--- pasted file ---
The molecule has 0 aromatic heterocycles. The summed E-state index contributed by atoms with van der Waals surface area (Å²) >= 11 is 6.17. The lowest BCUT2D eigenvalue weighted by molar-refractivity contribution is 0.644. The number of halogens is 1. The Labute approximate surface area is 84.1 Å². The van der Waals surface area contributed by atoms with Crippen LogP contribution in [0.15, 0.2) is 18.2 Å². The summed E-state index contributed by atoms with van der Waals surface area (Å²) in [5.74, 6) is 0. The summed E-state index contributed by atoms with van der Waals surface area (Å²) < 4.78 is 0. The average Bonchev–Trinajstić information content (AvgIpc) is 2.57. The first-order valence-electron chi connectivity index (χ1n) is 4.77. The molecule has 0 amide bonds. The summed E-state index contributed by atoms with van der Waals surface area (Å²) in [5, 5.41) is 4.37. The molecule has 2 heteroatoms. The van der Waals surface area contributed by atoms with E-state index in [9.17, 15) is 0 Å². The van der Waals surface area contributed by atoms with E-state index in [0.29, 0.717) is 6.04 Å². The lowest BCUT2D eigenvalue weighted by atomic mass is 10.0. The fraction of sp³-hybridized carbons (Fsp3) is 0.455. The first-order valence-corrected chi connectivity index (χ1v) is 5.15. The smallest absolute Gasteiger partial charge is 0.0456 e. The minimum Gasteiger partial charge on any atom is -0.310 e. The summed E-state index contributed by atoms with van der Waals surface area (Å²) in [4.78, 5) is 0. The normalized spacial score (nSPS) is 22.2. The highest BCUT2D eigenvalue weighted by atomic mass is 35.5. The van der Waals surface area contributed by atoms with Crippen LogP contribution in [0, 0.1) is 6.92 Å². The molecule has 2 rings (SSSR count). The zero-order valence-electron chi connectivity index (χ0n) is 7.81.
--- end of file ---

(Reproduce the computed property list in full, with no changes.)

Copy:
The molecule has 0 aromatic heterocycles. The summed E-state index contributed by atoms with van der Waals surface area (Å²) >= 11 is 6.17. The lowest BCUT2D eigenvalue weighted by molar-refractivity contribution is 0.644. The number of halogens is 1. The Labute approximate surface area is 84.1 Å². The van der Waals surface area contributed by atoms with Crippen LogP contribution in [0.15, 0.2) is 18.2 Å². The summed E-state index contributed by atoms with van der Waals surface area (Å²) in [5.74, 6) is 0. The summed E-state index contributed by atoms with van der Waals surface area (Å²) < 4.78 is 0. The average Bonchev–Trinajstić information content (AvgIpc) is 2.57. The first-order valence-electron chi connectivity index (χ1n) is 4.77. The molecule has 0 amide bonds. The summed E-state index contributed by atoms with van der Waals surface area (Å²) in [5, 5.41) is 4.37. The molecule has 2 heteroatoms. The van der Waals surface area contributed by atoms with E-state index in [9.17, 15) is 0 Å². The van der Waals surface area contributed by atoms with E-state index in [0.29, 0.717) is 6.04 Å². The lowest BCUT2D eigenvalue weighted by atomic mass is 10.0. The fraction of sp³-hybridized carbons (Fsp3) is 0.455. The first-order valence-corrected chi connectivity index (χ1v) is 5.15. The smallest absolute Gasteiger partial charge is 0.0456 e. The minimum Gasteiger partial charge on any atom is -0.310 e. The summed E-state index contributed by atoms with van der Waals surface area (Å²) in [4.78, 5) is 0. The normalized spacial score (nSPS) is 22.2. The highest BCUT2D eigenvalue weighted by atomic mass is 35.5. The van der Waals surface area contributed by atoms with Crippen LogP contribution in [0, 0.1) is 6.92 Å². The molecule has 2 rings (SSSR count). The zero-order valence-electron chi connectivity index (χ0n) is 7.81.